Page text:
All Fiddlers great and small, whether at the London Palladium or in a space not much bigger than a parking-lot, know that they can’t really top Topol.
Yes, it was the legendary Zero Mostel who created the lead role of Tevye the dairy-man, when Joseph Stein, Jerry Bock and Sheldon Harnick turned Sholem Aleichem’s tales of Jewish shtetl life into a Broadway smash in 1964. But it was Chaim Topol who made the role his own, on both the big-screen and the West End stage (for yonks). Since then, Henry Goodman and the comedian Omid Djalili have played Tevye with terrific verve, but neither had that barrel-chested, peasant-stock immensity that was Topol’s forte.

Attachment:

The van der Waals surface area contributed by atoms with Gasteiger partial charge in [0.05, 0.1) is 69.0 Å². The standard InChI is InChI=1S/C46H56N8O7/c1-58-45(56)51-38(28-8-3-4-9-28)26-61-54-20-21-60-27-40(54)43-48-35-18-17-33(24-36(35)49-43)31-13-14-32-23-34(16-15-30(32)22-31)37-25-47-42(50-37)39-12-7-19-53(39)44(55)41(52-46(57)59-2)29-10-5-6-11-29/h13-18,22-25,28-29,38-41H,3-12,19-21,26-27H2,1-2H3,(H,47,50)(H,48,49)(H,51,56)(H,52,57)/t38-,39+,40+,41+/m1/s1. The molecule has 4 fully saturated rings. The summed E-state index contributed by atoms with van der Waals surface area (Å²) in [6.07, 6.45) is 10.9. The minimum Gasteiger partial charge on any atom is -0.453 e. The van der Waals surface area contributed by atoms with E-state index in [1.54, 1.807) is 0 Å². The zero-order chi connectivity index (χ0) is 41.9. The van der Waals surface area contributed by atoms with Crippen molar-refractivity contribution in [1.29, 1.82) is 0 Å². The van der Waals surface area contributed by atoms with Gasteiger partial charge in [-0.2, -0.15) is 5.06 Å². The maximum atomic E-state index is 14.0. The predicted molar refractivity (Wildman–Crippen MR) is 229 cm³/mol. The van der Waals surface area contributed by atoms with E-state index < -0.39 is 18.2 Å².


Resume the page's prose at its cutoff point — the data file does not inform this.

Now, it’s the turn of actor Andy Nyman, often a presence behind the scenes (he lends his skills as magician, writer and director to Derren Brown’s shows), to step into the boots of this religious-minded rustic, in a fine revival by Trevor Nunn at the Menier Chocolate Factory.
Perhaps my ears were playing tricks, but early impressions were that his accent makes the fictional Russian town of Anatevka sound not a million miles from modern-day Archway. But if Nyman doesn’t always sound the part, he looks it: a little youthful, granted, but with his big beard, labourer’s fore-arms and stout physique, he plausibly incarnates the fretful patriarch.